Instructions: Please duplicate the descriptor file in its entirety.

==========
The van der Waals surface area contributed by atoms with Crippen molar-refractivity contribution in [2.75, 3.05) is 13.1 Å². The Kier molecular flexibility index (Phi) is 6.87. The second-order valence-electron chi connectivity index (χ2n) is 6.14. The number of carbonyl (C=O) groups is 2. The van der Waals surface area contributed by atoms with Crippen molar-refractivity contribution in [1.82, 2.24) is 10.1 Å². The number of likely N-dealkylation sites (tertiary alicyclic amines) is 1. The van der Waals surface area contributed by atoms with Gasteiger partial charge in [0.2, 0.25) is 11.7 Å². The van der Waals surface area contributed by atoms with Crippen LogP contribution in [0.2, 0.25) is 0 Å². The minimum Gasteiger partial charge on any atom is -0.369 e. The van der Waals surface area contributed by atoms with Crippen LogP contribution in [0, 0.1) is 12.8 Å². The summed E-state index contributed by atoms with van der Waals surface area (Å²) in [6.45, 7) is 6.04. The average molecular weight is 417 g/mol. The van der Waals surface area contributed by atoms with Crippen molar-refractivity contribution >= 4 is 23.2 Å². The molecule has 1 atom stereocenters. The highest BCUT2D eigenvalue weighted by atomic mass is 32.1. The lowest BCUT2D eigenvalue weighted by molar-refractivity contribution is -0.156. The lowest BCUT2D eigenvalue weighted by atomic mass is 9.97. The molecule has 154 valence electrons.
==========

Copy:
The van der Waals surface area contributed by atoms with Crippen molar-refractivity contribution in [2.75, 3.05) is 13.1 Å². The Kier molecular flexibility index (Phi) is 6.87. The second-order valence-electron chi connectivity index (χ2n) is 6.14. The number of carbonyl (C=O) groups is 2. The van der Waals surface area contributed by atoms with Crippen molar-refractivity contribution in [1.82, 2.24) is 10.1 Å². The number of likely N-dealkylation sites (tertiary alicyclic amines) is 1. The van der Waals surface area contributed by atoms with Gasteiger partial charge in [0.2, 0.25) is 11.7 Å². The van der Waals surface area contributed by atoms with Crippen LogP contribution in [0.2, 0.25) is 0 Å². The minimum Gasteiger partial charge on any atom is -0.369 e. The van der Waals surface area contributed by atoms with Crippen LogP contribution in [0, 0.1) is 12.8 Å². The summed E-state index contributed by atoms with van der Waals surface area (Å²) in [6.45, 7) is 6.04. The average molecular weight is 417 g/mol. The van der Waals surface area contributed by atoms with Crippen molar-refractivity contribution >= 4 is 23.2 Å². The molecule has 1 atom stereocenters. The highest BCUT2D eigenvalue weighted by atomic mass is 32.1. The lowest BCUT2D eigenvalue weighted by molar-refractivity contribution is -0.156. The lowest BCUT2D eigenvalue weighted by atomic mass is 9.97. The molecule has 154 valence electrons.